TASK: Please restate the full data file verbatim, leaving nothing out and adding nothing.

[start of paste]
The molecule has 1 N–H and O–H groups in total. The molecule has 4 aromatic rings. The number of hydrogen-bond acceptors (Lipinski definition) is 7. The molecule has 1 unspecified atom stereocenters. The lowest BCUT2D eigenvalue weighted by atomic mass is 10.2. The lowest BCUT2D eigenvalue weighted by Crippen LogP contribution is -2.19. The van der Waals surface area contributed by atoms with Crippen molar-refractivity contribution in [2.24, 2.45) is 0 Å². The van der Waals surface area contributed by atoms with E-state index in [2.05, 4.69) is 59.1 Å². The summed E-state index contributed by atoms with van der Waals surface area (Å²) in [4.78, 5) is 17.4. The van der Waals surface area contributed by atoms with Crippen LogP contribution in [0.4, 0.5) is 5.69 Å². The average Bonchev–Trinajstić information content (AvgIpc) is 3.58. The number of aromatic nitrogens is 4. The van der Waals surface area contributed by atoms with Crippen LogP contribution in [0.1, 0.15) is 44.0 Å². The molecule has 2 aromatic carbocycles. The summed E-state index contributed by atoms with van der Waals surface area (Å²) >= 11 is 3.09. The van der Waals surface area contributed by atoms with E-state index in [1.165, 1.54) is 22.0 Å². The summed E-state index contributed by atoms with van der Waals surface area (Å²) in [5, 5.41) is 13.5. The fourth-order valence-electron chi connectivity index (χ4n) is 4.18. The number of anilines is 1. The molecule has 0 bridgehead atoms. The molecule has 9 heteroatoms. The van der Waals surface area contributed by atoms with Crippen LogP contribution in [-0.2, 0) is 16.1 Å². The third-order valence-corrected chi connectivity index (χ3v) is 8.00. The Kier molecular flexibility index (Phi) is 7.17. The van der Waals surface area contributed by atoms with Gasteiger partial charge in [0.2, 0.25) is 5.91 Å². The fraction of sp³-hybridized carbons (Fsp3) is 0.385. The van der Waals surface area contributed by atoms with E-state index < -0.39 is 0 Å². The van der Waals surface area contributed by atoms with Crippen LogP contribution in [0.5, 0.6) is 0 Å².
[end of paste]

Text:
The molecule has 1 N–H and O–H groups in total. The molecule has 4 aromatic rings. The number of hydrogen-bond acceptors (Lipinski definition) is 7. The molecule has 1 unspecified atom stereocenters. The lowest BCUT2D eigenvalue weighted by atomic mass is 10.2. The lowest BCUT2D eigenvalue weighted by Crippen LogP contribution is -2.19. The van der Waals surface area contributed by atoms with Crippen molar-refractivity contribution in [2.24, 2.45) is 0 Å². The van der Waals surface area contributed by atoms with E-state index in [2.05, 4.69) is 59.1 Å². The summed E-state index contributed by atoms with van der Waals surface area (Å²) in [4.78, 5) is 17.4. The van der Waals surface area contributed by atoms with Crippen LogP contribution in [0.4, 0.5) is 5.69 Å². The average Bonchev–Trinajstić information content (AvgIpc) is 3.58. The number of aromatic nitrogens is 4. The van der Waals surface area contributed by atoms with Crippen LogP contribution in [0.1, 0.15) is 44.0 Å². The molecule has 2 aromatic carbocycles. The summed E-state index contributed by atoms with van der Waals surface area (Å²) >= 11 is 3.09. The van der Waals surface area contributed by atoms with E-state index in [1.165, 1.54) is 22.0 Å². The summed E-state index contributed by atoms with van der Waals surface area (Å²) in [5, 5.41) is 13.5. The fourth-order valence-electron chi connectivity index (χ4n) is 4.18. The number of anilines is 1. The molecule has 0 bridgehead atoms. The molecule has 9 heteroatoms. The van der Waals surface area contributed by atoms with Crippen LogP contribution in [-0.2, 0) is 16.1 Å². The third-order valence-corrected chi connectivity index (χ3v) is 8.00. The Kier molecular flexibility index (Phi) is 7.17. The van der Waals surface area contributed by atoms with Gasteiger partial charge in [0.2, 0.25) is 5.91 Å². The fraction of sp³-hybridized carbons (Fsp3) is 0.385. The van der Waals surface area contributed by atoms with E-state index < -0.39 is 0 Å². The van der Waals surface area contributed by atoms with Crippen LogP contribution in [0.5, 0.6) is 0 Å².